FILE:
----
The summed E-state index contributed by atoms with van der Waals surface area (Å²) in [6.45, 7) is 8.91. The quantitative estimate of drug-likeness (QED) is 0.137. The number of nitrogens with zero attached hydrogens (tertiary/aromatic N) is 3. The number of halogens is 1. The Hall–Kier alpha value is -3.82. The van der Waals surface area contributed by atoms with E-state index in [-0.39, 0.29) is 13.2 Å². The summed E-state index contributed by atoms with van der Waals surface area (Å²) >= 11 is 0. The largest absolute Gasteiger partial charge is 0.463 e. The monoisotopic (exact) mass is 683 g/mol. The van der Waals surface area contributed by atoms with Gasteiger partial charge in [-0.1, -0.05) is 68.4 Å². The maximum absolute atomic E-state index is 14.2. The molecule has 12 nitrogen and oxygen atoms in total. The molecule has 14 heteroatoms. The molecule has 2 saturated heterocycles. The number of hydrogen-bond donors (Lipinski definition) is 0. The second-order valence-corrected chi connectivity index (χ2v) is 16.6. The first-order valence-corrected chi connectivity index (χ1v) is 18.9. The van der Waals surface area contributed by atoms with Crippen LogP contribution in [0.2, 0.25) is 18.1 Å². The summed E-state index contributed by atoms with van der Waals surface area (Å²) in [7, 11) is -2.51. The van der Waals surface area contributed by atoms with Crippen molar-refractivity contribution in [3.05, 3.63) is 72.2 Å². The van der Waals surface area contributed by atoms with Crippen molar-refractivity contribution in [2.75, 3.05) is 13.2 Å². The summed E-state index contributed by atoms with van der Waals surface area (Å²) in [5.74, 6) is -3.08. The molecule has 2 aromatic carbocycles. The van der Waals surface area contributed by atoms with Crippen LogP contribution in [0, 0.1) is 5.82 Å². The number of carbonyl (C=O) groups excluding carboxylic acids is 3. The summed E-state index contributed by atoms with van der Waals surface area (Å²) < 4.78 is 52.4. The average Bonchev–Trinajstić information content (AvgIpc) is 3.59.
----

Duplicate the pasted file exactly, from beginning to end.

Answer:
The summed E-state index contributed by atoms with van der Waals surface area (Å²) in [6.45, 7) is 8.91. The quantitative estimate of drug-likeness (QED) is 0.137. The number of nitrogens with zero attached hydrogens (tertiary/aromatic N) is 3. The number of halogens is 1. The Hall–Kier alpha value is -3.82. The van der Waals surface area contributed by atoms with E-state index in [-0.39, 0.29) is 13.2 Å². The summed E-state index contributed by atoms with van der Waals surface area (Å²) >= 11 is 0. The largest absolute Gasteiger partial charge is 0.463 e. The monoisotopic (exact) mass is 683 g/mol. The van der Waals surface area contributed by atoms with Gasteiger partial charge in [-0.1, -0.05) is 68.4 Å². The maximum absolute atomic E-state index is 14.2. The molecule has 12 nitrogen and oxygen atoms in total. The molecule has 14 heteroatoms. The molecule has 2 saturated heterocycles. The number of hydrogen-bond donors (Lipinski definition) is 0. The second-order valence-corrected chi connectivity index (χ2v) is 16.6. The first-order valence-corrected chi connectivity index (χ1v) is 18.9. The van der Waals surface area contributed by atoms with Crippen LogP contribution in [0.2, 0.25) is 18.1 Å². The summed E-state index contributed by atoms with van der Waals surface area (Å²) in [7, 11) is -2.51. The van der Waals surface area contributed by atoms with Crippen molar-refractivity contribution in [3.05, 3.63) is 72.2 Å². The van der Waals surface area contributed by atoms with Crippen molar-refractivity contribution in [2.75, 3.05) is 13.2 Å². The summed E-state index contributed by atoms with van der Waals surface area (Å²) in [5.74, 6) is -3.08. The molecule has 2 aromatic carbocycles. The van der Waals surface area contributed by atoms with Crippen LogP contribution in [0, 0.1) is 5.82 Å². The number of carbonyl (C=O) groups excluding carboxylic acids is 3. The summed E-state index contributed by atoms with van der Waals surface area (Å²) < 4.78 is 52.4. The average Bonchev–Trinajstić information content (AvgIpc) is 3.59.